Orthogonally or diagonally connected group of all pieces of a player.
A single piece (in contrast to an → ordo).
Orthogonally (in a straight horizontal or vertical line) connected group of two or more pieces of a player.
Nearest row on the board seen from a player’s perspective.
Pieces are setup as shown in the following figure.
Players move their pieces trying to reach the opponent’s home row.
Players choose their colors and take a seat on their side of the board. White starts, then players take turns making a move. They may not pass.
There are two possible ways to move the pieces: singleton moves and ordo moves.
A singleton can move forward or sideways, orthogonally or diagonally in a straight line any number of empty squares. It may end the move in an empty square or a square occupied by an opponent’s piece, which is then captured and removed from the board.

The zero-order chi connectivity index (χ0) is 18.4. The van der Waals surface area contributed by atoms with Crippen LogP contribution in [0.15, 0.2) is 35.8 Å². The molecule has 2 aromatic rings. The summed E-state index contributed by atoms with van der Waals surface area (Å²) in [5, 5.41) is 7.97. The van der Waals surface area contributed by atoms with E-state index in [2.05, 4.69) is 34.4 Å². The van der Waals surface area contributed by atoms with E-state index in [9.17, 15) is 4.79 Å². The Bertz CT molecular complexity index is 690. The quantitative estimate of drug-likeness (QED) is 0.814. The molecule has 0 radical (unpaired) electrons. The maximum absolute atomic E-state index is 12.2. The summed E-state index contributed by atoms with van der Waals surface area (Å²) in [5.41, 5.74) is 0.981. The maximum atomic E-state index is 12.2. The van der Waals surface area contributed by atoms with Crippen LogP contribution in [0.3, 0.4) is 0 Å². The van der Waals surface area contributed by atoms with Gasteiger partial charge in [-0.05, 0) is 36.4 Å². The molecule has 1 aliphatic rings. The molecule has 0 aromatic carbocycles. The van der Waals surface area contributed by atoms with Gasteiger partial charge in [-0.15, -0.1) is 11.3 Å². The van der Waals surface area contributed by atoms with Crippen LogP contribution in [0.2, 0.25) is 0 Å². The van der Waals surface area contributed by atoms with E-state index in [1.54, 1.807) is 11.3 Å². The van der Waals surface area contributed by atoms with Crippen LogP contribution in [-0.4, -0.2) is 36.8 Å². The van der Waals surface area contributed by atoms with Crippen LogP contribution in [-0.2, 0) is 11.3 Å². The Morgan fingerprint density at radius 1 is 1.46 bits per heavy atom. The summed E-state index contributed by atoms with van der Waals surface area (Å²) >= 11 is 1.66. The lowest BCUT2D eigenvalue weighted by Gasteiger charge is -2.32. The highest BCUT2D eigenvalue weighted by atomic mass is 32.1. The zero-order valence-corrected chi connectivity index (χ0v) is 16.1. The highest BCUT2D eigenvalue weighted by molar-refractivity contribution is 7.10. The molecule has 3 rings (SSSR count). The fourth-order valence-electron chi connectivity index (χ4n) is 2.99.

A group of more than one piece, which is connected in a straight horizontal or vertical line (a so called ordo), can move side by side any number of empty squares. An ordo may only move orthogonally (not diagonally) forward (if it is horizontally aligned) or sideways (if it is vertically aligned), the same number of squares. It may not capture.
If a player’s group is disconnected because of a capture move by the opponent, that player must move (or capture) such that the group is connected again. If no such move is possible, the game is lost immediately.
Normally, pieces move forward or sideways. In case of a split group (and only then), pieces may also move backwards. This is also true for ordo moves.
The main goal of the game is to place (at least) one piece on the opponent’s home row.
Also, players lose a game
If a player has only one piece left, said piece is still considered a group!